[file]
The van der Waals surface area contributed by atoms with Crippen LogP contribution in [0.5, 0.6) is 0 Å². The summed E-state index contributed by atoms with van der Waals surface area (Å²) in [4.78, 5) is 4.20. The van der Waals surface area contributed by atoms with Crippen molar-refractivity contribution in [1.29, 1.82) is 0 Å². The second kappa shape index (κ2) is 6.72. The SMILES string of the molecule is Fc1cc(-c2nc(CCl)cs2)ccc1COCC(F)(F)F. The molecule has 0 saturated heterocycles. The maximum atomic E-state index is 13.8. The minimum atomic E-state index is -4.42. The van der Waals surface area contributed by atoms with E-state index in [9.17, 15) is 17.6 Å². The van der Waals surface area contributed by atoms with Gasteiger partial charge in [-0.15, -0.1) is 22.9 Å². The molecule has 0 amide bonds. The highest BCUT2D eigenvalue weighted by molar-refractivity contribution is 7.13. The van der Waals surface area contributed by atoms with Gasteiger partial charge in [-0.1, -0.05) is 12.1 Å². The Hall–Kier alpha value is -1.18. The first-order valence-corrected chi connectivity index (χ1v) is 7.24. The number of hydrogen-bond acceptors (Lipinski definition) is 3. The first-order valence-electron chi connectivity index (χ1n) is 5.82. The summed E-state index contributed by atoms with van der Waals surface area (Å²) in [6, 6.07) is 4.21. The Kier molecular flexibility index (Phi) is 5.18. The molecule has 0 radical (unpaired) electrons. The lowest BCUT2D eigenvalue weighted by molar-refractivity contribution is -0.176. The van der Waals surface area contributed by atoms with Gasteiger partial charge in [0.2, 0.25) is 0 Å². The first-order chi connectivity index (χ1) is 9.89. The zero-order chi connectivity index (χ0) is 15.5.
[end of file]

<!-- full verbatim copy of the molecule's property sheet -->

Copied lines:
The van der Waals surface area contributed by atoms with Crippen LogP contribution in [0.5, 0.6) is 0 Å². The summed E-state index contributed by atoms with van der Waals surface area (Å²) in [4.78, 5) is 4.20. The van der Waals surface area contributed by atoms with Crippen molar-refractivity contribution in [1.29, 1.82) is 0 Å². The second kappa shape index (κ2) is 6.72. The SMILES string of the molecule is Fc1cc(-c2nc(CCl)cs2)ccc1COCC(F)(F)F. The molecule has 0 saturated heterocycles. The maximum atomic E-state index is 13.8. The minimum atomic E-state index is -4.42. The van der Waals surface area contributed by atoms with E-state index in [9.17, 15) is 17.6 Å². The van der Waals surface area contributed by atoms with Gasteiger partial charge in [-0.15, -0.1) is 22.9 Å². The molecule has 0 amide bonds. The highest BCUT2D eigenvalue weighted by molar-refractivity contribution is 7.13. The van der Waals surface area contributed by atoms with Gasteiger partial charge in [-0.1, -0.05) is 12.1 Å². The Hall–Kier alpha value is -1.18. The first-order valence-corrected chi connectivity index (χ1v) is 7.24. The number of hydrogen-bond acceptors (Lipinski definition) is 3. The first-order valence-electron chi connectivity index (χ1n) is 5.82. The summed E-state index contributed by atoms with van der Waals surface area (Å²) in [6, 6.07) is 4.21. The Kier molecular flexibility index (Phi) is 5.18. The molecule has 0 radical (unpaired) electrons. The lowest BCUT2D eigenvalue weighted by molar-refractivity contribution is -0.176. The van der Waals surface area contributed by atoms with Gasteiger partial charge in [0.2, 0.25) is 0 Å². The first-order chi connectivity index (χ1) is 9.89. The zero-order chi connectivity index (χ0) is 15.5.